TOKYO (Reuters) – An Osaka court ruled on Monday that Japan’s ban on same-sex marriage was not “unconstitutional”, dealing a blow to LGBTQ rights activists in the only Group of Seven country that does not does not allow people of the same sex to marry.
Three same-sex couples had filed the case in Osaka District Court, only the second to be heard on the matter in Japan. In addition to rejecting their claim that the ban violates Japan’s constitution, the court denied their claim for 1 million yen ($7,414) in damages.
The decision dashed activists’ hopes of pressuring the Japanese government to address the issue after a court in Sapporo in March 2021 ruled in favor of a claim that not allowing same-sex marriage was unconstitutional.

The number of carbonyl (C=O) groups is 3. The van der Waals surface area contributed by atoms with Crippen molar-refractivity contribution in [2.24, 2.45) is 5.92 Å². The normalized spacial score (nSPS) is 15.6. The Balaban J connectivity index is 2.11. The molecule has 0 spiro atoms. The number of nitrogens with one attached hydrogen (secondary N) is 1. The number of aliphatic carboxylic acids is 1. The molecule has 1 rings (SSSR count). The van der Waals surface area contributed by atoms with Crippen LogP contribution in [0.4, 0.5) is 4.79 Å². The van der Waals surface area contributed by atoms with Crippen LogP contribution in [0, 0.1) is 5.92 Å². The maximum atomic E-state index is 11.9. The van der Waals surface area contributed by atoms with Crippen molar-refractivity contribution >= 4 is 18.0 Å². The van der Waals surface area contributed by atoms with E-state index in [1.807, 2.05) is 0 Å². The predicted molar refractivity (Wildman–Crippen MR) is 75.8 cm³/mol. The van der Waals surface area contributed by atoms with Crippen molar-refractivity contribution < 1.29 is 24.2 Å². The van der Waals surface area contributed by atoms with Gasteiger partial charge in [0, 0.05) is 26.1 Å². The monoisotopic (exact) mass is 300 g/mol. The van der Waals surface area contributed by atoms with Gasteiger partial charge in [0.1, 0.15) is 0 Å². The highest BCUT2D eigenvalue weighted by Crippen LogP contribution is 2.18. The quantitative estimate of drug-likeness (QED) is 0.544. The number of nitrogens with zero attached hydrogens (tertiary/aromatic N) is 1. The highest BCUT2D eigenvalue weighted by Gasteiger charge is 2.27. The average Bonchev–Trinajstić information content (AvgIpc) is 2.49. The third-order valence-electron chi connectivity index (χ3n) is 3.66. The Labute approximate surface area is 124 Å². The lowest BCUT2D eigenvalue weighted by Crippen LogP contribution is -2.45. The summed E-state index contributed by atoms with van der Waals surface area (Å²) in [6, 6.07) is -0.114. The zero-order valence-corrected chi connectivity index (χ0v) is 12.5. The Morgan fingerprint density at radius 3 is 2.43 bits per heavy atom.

The Japanese constitution defines marriage as being based on “mutual consent of both sexes”, but increasing public support in opinion polls for same-sex marriage and the introduction of partnership rights for same-sex couples in the capital of Tokyo last week, had raised the hopes of activists and lawyers in the Osaka case.
($1 = 134.8800 yen)
(Reporting by Elaine Lies; Editing by Kenneth Maxwell)